News of the discovery of 5.9 million tonnes inferred resources of lithium by Geological Survey of India in the Salal-Haimana area of Reasi district, Jammu & Kashmir has been received as a game-changer in India’s impending transition to a green economy. With this discovery, India now has the third largest resource of lithium globally, but it will take time to convert it to reserves.


Significance of this discovery

  • Crucial for a green economy — Lithium-ion batteries are used in wind turbines, solar panels, and electric vehicles, all of which are crucial in a green economy.
  • Sustainable supply of critical metal amidst the increased global demand —
      • A World Bank study suggests that the demand for critical metals such as lithium (Li) and cobalt is expected to rise by nearly 500% by 2050.
      • The global electric vehicle market is projected to reach $823.75 billion by 2030.
        • It will register a Compounded Annual Growth Rate (CAGR) of 18.2% from 2021 to 2030.
        • At the same time, India’s EV market is projected to register a CAGR of 23.76% by 2028.
      • Hence, this discovery will enable India to secure its critical mineral supplies and build self-sufficiency in this sector.
  • Boost the domestic battery-manufacturing industry —
      • India currently imports all of its Li from Australia and Argentina and 70% of its Li-ion cell requirement from China and Hong Kong.
      • The lithium reserves in J&K could boost the domestic battery-manufacturing industry.
      • If the perceived size of the mineral reserves in J&K is borne out by further exploration, India could jump ahead of China vis-à-vis its Li stockpile.
  • Support to India’s ambitious plans —
      • The J&K reserves will also help advance the Indian government’s ambitious plan of 30% EV penetration in private cars, 70% for commercial vehicles, and 80% for two and three-wheelers by 2030 for the automobile industry.
      • They will also strengthen India’s National Mission on Transformative Mobility and Battery Storage as well.
        • Launched in March 2019, this mission aims to formulate strategies for transformative mobility and Phased Manufacturing Programmes for EVs, EV Components and Batteries.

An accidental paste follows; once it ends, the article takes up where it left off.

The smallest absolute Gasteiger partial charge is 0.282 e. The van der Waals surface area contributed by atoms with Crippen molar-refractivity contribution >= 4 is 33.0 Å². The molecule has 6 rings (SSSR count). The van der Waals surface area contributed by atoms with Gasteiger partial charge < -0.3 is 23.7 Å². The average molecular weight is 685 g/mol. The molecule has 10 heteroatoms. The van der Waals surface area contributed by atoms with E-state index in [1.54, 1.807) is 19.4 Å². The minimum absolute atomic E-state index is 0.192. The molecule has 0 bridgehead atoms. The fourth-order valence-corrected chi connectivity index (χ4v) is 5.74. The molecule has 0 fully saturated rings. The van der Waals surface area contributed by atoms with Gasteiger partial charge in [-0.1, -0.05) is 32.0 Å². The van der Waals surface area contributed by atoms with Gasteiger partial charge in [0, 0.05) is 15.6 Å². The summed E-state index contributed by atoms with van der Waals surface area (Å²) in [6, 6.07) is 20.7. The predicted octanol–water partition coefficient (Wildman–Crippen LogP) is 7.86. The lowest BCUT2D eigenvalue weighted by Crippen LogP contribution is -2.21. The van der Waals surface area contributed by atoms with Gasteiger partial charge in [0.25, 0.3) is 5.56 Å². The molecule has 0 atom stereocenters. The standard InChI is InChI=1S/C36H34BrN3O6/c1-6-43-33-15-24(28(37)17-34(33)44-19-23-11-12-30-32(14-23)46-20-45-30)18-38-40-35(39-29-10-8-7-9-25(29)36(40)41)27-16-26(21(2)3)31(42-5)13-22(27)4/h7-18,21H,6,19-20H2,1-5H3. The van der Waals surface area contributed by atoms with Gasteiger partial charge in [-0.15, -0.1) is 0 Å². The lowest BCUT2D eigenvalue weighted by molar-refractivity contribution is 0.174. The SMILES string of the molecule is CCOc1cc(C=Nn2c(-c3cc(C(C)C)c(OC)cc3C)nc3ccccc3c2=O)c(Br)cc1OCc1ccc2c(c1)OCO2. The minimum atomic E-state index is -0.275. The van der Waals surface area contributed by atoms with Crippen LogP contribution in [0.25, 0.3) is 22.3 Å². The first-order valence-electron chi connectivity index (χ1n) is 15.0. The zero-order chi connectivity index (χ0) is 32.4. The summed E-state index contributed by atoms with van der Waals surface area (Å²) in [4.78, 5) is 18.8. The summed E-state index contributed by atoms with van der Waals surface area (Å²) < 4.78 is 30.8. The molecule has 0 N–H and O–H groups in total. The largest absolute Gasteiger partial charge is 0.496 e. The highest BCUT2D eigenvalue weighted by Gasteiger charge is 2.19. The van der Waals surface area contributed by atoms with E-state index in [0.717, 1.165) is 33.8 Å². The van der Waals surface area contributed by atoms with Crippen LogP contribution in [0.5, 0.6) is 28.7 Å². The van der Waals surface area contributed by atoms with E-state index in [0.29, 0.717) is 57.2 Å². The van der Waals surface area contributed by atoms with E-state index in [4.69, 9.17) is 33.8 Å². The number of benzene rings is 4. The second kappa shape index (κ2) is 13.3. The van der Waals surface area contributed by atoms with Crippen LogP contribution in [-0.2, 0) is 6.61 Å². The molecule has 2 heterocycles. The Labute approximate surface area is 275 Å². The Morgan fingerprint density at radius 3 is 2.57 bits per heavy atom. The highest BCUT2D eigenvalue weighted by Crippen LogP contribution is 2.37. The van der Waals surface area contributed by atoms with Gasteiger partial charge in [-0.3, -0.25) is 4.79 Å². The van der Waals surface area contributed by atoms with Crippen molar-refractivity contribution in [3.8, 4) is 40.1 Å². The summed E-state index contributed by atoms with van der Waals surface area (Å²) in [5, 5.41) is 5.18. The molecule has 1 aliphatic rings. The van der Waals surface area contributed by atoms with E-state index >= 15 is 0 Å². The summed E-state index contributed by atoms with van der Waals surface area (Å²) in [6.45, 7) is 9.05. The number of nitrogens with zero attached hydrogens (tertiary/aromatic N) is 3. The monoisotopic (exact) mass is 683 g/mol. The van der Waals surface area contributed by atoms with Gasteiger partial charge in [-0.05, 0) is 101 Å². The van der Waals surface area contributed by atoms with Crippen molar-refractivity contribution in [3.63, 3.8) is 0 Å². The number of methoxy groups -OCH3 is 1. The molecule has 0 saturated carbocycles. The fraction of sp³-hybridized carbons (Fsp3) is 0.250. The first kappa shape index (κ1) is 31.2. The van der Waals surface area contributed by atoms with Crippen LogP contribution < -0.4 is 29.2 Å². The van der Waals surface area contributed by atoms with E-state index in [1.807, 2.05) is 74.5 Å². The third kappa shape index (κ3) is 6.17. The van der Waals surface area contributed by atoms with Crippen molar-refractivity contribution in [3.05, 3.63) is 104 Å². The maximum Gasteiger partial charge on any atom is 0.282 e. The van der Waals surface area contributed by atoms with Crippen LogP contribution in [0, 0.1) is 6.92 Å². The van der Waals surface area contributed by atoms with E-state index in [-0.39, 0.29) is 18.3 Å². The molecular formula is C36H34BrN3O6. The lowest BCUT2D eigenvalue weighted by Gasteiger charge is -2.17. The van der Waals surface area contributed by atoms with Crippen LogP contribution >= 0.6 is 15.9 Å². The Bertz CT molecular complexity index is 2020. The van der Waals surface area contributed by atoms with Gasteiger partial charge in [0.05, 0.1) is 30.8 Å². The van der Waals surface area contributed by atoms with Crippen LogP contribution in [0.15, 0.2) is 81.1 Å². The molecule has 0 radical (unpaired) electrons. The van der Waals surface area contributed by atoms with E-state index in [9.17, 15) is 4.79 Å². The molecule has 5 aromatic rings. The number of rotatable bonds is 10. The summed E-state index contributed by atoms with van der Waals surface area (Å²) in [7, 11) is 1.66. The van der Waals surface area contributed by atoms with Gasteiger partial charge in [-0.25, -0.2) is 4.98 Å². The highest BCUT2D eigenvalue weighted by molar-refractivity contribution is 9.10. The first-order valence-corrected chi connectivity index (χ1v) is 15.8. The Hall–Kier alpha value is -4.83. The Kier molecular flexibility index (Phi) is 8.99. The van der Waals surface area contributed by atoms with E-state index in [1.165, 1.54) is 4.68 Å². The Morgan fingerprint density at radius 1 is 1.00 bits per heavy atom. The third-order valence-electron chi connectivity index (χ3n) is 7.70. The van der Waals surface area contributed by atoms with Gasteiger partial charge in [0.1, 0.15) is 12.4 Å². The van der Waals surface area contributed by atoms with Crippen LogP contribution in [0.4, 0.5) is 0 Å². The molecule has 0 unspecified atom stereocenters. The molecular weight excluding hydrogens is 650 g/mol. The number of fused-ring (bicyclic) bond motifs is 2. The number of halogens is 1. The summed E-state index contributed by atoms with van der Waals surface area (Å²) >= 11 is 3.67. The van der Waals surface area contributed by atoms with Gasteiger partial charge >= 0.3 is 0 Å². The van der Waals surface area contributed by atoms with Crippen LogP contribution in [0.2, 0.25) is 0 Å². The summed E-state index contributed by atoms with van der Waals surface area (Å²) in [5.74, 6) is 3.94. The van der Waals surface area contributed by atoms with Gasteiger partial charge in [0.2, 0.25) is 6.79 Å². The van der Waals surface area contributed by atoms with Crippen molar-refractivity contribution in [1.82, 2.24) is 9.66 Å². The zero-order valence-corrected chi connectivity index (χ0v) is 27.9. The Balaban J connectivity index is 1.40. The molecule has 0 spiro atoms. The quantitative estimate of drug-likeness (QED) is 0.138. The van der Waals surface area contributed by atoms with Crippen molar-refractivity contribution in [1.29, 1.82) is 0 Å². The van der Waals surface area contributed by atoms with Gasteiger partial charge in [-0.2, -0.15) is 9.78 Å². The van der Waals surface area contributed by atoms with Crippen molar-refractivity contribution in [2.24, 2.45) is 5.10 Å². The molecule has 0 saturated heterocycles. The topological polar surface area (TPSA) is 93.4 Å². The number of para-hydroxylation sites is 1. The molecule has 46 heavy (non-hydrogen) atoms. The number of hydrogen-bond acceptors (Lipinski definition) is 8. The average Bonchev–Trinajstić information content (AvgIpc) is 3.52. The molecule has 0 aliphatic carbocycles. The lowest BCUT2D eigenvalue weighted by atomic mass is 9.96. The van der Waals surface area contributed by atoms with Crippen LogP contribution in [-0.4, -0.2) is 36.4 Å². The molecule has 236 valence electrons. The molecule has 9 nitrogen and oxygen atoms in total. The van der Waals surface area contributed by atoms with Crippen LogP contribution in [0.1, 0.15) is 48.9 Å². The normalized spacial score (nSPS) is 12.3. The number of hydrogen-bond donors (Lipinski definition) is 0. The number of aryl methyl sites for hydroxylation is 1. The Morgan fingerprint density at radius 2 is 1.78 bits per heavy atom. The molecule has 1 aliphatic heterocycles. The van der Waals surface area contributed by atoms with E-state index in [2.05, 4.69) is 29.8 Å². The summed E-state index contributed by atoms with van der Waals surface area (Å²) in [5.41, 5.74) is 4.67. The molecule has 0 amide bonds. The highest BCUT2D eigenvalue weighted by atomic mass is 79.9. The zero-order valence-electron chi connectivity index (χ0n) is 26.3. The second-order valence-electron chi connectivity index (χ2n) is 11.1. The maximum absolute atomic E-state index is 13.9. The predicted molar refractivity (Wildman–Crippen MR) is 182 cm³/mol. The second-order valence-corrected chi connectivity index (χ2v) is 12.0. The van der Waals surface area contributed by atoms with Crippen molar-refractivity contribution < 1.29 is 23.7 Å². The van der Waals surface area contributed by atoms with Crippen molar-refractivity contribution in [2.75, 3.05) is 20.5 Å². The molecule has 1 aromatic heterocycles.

• Geostrategic significance —
      • Critical mineral dependencies constitute a major geo-strategic concern in the transition to net-zero carbon energy systems.
      • China currently controls 77% of the global lithium-ion battery manufacturing capacity and is home to six of the world’s 10 manufacturing companies.
      • The growing geopolitical rivalry with China complicates India’s security considerations.
        • This is especially relevant in light of the longstanding, and recently escalating, territorial and border disputes.
      • To reduce dependence on China, the Indian government and industry are pushing for a ‘Rare Earths Mission’ to exploit the country’s critical mineral reserves.
        • Country’s critical mineral reserves accounted for 6% of the world’s rare-earths’ reserves prior to the discovery of Li in J&K.
      • In this context, the new discovery has more geo-strategic implications considering the geopolitical sensitivity of its wider location.


Environmental effects of Lithium mining

  • Environmental degradation —
      • Extracting Li from hard rock mines entails open-pit-mining followed by roasting the ore using fossil fuels.
      • Industry estimates suggest that this process consumes 170 cubic metres of water and releases 15 tonnes of CO2 for every tonne of Li extracted.
      • Open-pit-mining, refining, and waste disposal from these processes substantially degrades the environment.
      • It also depletes and contaminates waterways and groundwater, diminishes biodiversity, and releases considerable air pollution.
  • Socio-environmental challenges —
      • In Australia, Li-bearing pegmatite deposits are found in the ancient geological regions of Pilbara and Yilgarn cratons, whose continental rocks have been stable for over a billion years.
      • The Himalaya on the other hand is the youngest mountain range in the world and is much more unstable.
        • The ongoing land sinking tragedy in Joshimath is an example of this fact.
      • Against this backdrop, the socio-environmental effects of mining are likely to be far worse considering the densely populated regions of India.
      • Also, it is being feared that the mining would negatively affect the employment scenario in the region.
        • Experts claim that employment in mining may not fully offset the consequences on local agriculture, animal husbandry, and tourism.


Safeguards for India’s mining sector

  • In 2015, Lok Sabha amended the Mines and Minerals (Development and Regulation) Act 1957 to establish the District Mineral Foundation (DMF).
  • The DMF is a non-profit statutory trust for every Indian district affected by mining-related operations.
  • DMF works for the interest and benefit of persons, and areas affected by mining-related operation.


Criticism of District Mineral Foundation

  • The DMFs have become sites of centralised bureaucratic control, without meaningful public participation or accountability.
  • Example — A CAG audit in May 2022 noted that the district collectors of Bokaro, Dhanbad, and Ranchi incurred an expense of ₹1568.04 crore from DMF funds, without identifying the areas affected by mining or a list of affected people.